Drivers relish flat-out Adelaide fight

Van Gisbergen leads Whincup during the early stages

Van Gisbergen leads Whincup during the early stages

Shane van Gisbergen and Jamie Whincup were left to praise rule changes that enabled them to stage a full-throttle battle for the victory in the second leg of the Clipsal 500.

Last year’s Adelaide races were dominated by frugal driving, with the 75 litre fuel tanks and fuel trim switches ensuring a pair of 250km economy runs.

Amid widespread alterations to the season’s formats designed to take the emphasis away from economy, this year’s Adelaide event was run with the larger 110 litre tanks, while two compulsory pitstops ensured no teams attempted to sneak through with one.

The race was particularly satisfying for Van Gisbergen, whose third career victory came following months of controversy over his defection from Stone Brothers Racing (now Erebus Motorsport) to Tekno Autosports.

Again declining to comment on the team switch, which is understood to remain under the threat of legal action from SBR/Erebus, Van Gisbergen emitted a content persona post-race.

“It’s been pretty overwhelming but I’m pretty stoked to have put a good race together,” he said.

“It’s amazing just to get out there with a good car and just go racing. I really enjoyed that race – we were pushing 100 percent most of the way and the car was fantastic. I changed the roll-bar once, that was it.

“Today it happened easy,” he added when asked if the speed he and his Triple Eight-built Holden displayed throughout the weekend was a surprise.

“I was probably a bit behind the car. I’m learning a lot, but physically I kind of struggled through that race. I didn’t really train the last half of last year and over Christmas with no motivation.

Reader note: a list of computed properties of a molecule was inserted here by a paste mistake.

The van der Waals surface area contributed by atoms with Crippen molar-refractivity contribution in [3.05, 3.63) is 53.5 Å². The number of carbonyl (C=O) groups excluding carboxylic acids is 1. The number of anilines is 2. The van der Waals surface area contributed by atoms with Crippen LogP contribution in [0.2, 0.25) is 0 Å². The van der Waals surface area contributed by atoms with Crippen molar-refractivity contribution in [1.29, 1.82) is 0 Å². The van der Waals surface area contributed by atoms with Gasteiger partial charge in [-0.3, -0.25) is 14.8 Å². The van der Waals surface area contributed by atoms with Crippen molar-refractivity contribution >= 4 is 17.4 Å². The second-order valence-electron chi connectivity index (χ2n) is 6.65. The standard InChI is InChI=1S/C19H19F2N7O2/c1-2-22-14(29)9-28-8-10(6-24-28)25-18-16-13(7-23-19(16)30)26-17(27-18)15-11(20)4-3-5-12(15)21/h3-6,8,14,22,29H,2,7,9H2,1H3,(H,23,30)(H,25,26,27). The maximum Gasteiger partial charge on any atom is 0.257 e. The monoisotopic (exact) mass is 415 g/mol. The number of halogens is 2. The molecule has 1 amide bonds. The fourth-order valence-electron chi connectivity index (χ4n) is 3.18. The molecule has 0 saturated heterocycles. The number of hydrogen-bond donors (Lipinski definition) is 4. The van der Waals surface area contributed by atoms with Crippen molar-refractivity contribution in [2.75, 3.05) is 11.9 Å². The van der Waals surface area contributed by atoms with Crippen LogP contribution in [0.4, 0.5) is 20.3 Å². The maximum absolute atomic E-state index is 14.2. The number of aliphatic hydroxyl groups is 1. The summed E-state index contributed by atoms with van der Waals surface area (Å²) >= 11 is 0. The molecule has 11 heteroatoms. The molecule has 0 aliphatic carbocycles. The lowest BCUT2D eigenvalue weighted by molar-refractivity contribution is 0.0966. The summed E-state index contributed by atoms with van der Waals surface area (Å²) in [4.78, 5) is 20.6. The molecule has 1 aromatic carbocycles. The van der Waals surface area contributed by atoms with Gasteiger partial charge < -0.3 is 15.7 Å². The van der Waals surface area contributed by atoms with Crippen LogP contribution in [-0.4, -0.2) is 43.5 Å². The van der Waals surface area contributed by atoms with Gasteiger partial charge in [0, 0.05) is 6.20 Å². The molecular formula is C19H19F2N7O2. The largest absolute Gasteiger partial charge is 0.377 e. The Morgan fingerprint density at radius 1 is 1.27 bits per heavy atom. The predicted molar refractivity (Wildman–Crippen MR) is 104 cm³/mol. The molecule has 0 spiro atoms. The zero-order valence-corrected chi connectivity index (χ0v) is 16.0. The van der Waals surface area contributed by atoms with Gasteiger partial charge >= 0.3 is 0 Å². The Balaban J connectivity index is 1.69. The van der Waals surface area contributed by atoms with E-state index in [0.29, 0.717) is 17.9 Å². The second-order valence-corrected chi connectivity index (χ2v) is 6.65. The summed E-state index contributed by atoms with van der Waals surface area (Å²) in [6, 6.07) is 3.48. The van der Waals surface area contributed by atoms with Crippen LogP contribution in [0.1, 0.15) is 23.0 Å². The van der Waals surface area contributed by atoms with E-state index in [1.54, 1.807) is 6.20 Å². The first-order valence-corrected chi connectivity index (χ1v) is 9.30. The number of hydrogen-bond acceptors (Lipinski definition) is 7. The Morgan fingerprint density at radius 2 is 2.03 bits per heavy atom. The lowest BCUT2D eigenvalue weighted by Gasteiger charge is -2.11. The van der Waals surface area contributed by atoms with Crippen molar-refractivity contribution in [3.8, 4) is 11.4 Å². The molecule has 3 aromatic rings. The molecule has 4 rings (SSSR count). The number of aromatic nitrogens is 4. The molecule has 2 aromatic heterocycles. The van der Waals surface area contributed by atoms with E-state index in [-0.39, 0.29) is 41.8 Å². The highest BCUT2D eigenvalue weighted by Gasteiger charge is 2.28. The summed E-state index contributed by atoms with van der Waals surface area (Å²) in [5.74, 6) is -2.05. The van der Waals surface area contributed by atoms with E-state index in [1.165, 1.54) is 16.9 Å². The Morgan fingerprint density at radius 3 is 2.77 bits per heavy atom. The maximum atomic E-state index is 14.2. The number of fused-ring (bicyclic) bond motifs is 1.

“But coming back I’ve been hard into it the last month. I struggled but we made it to the end.

“That can only get better. I’ve got a trainer that’s kicking my arse, so we’ll keep working at that.”

Whincup led the middle stages of the race after leap-frogging Van Gisbergen with an early first stop, but could not build the five-second lead he required in the second stint in order to hold the position through the second cycle.

“The pace out there was pretty hot, we were going flat stick the whole way,” recounted Whincup, who showed greatly improved pace over his Race 1 effort following overnight set-up changes.

“It was good not to be on fuel conserve, mixture number four. It was just flat-out from go-to-whoa.

“We had an early first stop so I had to be a good five seconds up the road to stay in front on the last stint, which I wasn’t.

“We were the second quickest car today, so we’ll walk away and learn ahead of the Grand Prix.

“Without doubt it hurts,” he added of being beaten by a customer team – the first squad outside of Triple Eight’s main operation or Ford Performance Racing to win since November, 2011.

“We’re the factory team and Tekno are the smaller guys, and they trumped us today.

“But as I said the pace was on out there, they really stepped up. We didn’t do a poor job, full credit to them.”

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